3:37 p.m.: Goodell hints that helmets may change in the near future, even mentioning that each position could be assigned witha  differently designed helmet.

“We support research into the new helmet designs and independent research.

“We may see a day when there are different helmets for different positions.”

3:31 p.m.: Goodell talks about the need for change in the NFL before jumping into specifics.

“Make no mistake. Change doesn’t inhibit the game. It improves it.”

3:27 p.m.: Before jumping into specifics about how the NFL will help protect its players, he makes sure to note that change is needed.

“Make no mistake. Change doesn’t inhibit the game. It improves it.”

3:23 p.m.: After some time talking about the present game of football, Goodell takes a look at its long history.

He references President Teddy Roosevelt as major player in helping to save the game of football.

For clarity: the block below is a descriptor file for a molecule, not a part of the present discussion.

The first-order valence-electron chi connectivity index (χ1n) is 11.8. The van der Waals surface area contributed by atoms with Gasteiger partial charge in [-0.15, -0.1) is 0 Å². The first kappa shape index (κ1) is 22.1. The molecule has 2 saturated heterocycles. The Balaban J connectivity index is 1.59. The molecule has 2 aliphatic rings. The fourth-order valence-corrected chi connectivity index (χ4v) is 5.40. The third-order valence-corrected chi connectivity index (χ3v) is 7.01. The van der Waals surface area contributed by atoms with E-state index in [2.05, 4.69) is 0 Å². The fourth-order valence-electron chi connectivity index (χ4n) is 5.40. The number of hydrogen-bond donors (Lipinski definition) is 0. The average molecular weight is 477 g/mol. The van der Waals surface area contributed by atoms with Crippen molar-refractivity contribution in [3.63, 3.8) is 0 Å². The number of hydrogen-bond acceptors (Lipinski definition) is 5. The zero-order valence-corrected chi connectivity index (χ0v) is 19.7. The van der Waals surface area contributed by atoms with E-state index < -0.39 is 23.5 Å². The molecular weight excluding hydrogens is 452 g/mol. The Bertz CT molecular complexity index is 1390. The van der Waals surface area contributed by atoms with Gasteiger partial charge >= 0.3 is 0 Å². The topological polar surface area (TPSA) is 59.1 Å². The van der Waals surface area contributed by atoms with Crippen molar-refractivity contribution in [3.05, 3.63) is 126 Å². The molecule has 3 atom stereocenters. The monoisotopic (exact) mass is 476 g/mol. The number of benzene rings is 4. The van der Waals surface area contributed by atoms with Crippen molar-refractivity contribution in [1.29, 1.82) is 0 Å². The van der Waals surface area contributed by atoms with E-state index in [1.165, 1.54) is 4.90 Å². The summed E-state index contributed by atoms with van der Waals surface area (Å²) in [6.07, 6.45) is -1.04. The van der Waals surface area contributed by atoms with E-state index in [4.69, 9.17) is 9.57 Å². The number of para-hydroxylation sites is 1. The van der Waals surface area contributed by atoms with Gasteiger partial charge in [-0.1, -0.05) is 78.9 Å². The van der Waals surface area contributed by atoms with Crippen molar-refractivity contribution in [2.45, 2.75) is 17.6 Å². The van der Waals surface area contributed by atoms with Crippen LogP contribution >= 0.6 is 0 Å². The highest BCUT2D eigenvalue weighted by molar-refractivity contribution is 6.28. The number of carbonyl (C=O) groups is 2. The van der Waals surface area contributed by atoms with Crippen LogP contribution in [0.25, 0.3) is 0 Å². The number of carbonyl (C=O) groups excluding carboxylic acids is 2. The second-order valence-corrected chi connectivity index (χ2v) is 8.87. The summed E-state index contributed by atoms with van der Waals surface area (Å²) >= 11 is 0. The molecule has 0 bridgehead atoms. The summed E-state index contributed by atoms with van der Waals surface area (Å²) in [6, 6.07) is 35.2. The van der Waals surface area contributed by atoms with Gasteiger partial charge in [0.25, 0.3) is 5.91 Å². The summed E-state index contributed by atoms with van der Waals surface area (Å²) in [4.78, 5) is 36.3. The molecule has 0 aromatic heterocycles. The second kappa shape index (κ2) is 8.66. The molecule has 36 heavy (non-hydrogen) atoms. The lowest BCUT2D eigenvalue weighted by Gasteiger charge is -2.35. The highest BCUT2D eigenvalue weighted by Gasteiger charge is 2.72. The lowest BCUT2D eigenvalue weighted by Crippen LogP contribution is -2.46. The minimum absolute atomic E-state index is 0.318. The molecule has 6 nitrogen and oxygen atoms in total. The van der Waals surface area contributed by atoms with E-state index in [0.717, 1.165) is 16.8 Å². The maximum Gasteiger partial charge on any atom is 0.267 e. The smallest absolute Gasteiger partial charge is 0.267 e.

“Teddy Roosevelt came to football’s rescue… President Roosevelt recognized the game didn’t need to change. It needed to evolve.”

3:18 p.m.: His focus and demeanor seems pretty sincere, especially when addressing the growing concerns over concussions.

“I can say in no uncertain terms that this is our biggest challenge. We want players to enjoy long and prosperous careers.”

3:16 p.m.: Goodell discusses the NFL’s long-time stance on health and safety in football, while also acknowledging the growing popularity of the sport.

“The game of football is thriving, it’s more popular than ever. But we’re at a crossroads? and if we are at a crossroads, we have taken the right path. We took it a long time ago.”

3:14 p.m.: Goodell spends a little time reminiscing about his first interactions with the game of football.Even discussing his college internship where he was able to drive around then NFL commissioner Pete Rozelle.

Which then brought out this little nugget…

“Other than my family, my passion is football. And it always has been.”

3:10 p.m.: Here’s a photo of Goodell addressing the audience at Harvard School of Public Health.